Trump Pushes Tax Reform After Bipartisan Response to Hurricane Aid

President Donald Trump is attempting to use the momentum from a strong, nonpartisan federal response to Hurricane Harvey to boost his plan to cut taxes and reform the tax code, reports US News.

"I think now, with what's happened with the hurricane, I'm going to ask for a speed-up [of tax reform]," Trump said in a video released from the presidential retreat at Camp David, Maryland, last weekend. "I wanted a speed-up anyway, but now we need it even more so. So we need to simplify the tax code, reduce taxes very substantially on the middle class, and make our business tax more globally competitive. We're the highest anywhere in the world right now." He didn't specify how the hurricane is connected to the tax issue.

Of Course Trump Sold Out the GOP

Trump used a similar tactic last week when he made a deal with congressional Democrats to provide billions of dollars in aid to victims of Hurricane Harvey in Texas and Louisiana, and tie it to legislation increasing the debt ceiling and providing money to keep the government running for 90 more days. The popularity of the hurricane relief measure swept away many doubts about the debt ceiling and temporary government funding, and all three provisions passed Congress easily.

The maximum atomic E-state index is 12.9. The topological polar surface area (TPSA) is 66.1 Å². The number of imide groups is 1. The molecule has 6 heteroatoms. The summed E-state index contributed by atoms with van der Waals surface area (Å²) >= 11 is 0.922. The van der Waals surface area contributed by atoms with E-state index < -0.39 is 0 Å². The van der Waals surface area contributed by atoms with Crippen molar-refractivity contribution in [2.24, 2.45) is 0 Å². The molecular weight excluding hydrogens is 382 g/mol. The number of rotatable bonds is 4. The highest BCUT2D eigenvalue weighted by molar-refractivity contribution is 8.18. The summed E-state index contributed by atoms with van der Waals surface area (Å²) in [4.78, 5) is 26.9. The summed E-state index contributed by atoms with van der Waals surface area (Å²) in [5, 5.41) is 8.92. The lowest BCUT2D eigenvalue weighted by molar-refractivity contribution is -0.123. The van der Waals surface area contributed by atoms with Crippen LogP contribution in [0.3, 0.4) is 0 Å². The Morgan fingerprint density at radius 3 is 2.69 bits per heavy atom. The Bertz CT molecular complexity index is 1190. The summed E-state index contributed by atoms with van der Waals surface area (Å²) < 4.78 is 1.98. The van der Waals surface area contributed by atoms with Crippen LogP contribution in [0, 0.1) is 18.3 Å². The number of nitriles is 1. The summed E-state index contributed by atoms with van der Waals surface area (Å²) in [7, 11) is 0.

For the past several days, Trump and his aides have been announcing aggressive actions by the administration to help those in the path of Hurricane Irma, which is devastating Florida. Last weekend, Trump met with members of his cabinet at Camp David. He told reporters Sunday that the storm was "some big monster" and added: "You don't want to be in that path....And we tried to warn everybody, and for the most part they've left but that's a bad path to be in."

"The Coast Guard has been amazing, what they're doing, right in the middle of the storms," the president said. "FEMA [the Federal Emergency Management Agency] has been incredible. We're working very well with the governor [of Florida] and the other governors in the surrounding states."

"I think we're really well coordinated as well as you can possibly be," he added.

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